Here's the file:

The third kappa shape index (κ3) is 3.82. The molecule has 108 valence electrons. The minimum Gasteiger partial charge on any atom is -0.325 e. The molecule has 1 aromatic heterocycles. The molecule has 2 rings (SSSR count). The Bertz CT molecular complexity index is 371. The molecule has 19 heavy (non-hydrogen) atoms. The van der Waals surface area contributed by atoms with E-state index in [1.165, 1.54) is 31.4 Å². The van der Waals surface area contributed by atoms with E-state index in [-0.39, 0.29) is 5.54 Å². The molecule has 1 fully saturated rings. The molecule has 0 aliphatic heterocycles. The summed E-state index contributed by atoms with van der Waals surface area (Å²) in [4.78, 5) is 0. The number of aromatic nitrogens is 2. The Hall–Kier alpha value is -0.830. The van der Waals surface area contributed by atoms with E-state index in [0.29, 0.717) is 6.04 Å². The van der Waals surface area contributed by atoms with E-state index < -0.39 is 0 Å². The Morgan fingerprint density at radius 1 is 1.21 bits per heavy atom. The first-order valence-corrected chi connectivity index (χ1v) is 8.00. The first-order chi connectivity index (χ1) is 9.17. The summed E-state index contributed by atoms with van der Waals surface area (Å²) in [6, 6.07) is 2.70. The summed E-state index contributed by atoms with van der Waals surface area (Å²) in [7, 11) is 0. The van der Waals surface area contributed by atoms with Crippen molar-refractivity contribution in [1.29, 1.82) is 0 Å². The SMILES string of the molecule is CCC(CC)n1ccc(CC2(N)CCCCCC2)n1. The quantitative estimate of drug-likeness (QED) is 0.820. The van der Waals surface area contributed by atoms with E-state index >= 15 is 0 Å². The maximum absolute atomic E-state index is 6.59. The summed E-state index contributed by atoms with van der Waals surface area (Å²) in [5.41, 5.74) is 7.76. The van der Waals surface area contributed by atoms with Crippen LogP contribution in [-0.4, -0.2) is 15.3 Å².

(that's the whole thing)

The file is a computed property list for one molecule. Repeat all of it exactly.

The third kappa shape index (κ3) is 3.82. The molecule has 108 valence electrons. The minimum Gasteiger partial charge on any atom is -0.325 e. The molecule has 1 aromatic heterocycles. The molecule has 2 rings (SSSR count). The Bertz CT molecular complexity index is 371. The molecule has 19 heavy (non-hydrogen) atoms. The van der Waals surface area contributed by atoms with E-state index in [1.165, 1.54) is 31.4 Å². The van der Waals surface area contributed by atoms with E-state index in [-0.39, 0.29) is 5.54 Å². The molecule has 1 fully saturated rings. The molecule has 0 aliphatic heterocycles. The summed E-state index contributed by atoms with van der Waals surface area (Å²) in [4.78, 5) is 0. The number of aromatic nitrogens is 2. The Hall–Kier alpha value is -0.830. The van der Waals surface area contributed by atoms with E-state index in [0.29, 0.717) is 6.04 Å². The van der Waals surface area contributed by atoms with E-state index < -0.39 is 0 Å². The Morgan fingerprint density at radius 1 is 1.21 bits per heavy atom. The first-order valence-corrected chi connectivity index (χ1v) is 8.00. The first-order chi connectivity index (χ1) is 9.17. The summed E-state index contributed by atoms with van der Waals surface area (Å²) in [6, 6.07) is 2.70. The summed E-state index contributed by atoms with van der Waals surface area (Å²) in [7, 11) is 0. The van der Waals surface area contributed by atoms with Crippen molar-refractivity contribution in [1.29, 1.82) is 0 Å². The SMILES string of the molecule is CCC(CC)n1ccc(CC2(N)CCCCCC2)n1. The quantitative estimate of drug-likeness (QED) is 0.820. The van der Waals surface area contributed by atoms with E-state index >= 15 is 0 Å². The maximum absolute atomic E-state index is 6.59. The summed E-state index contributed by atoms with van der Waals surface area (Å²) in [5.41, 5.74) is 7.76. The van der Waals surface area contributed by atoms with Crippen LogP contribution in [-0.4, -0.2) is 15.3 Å².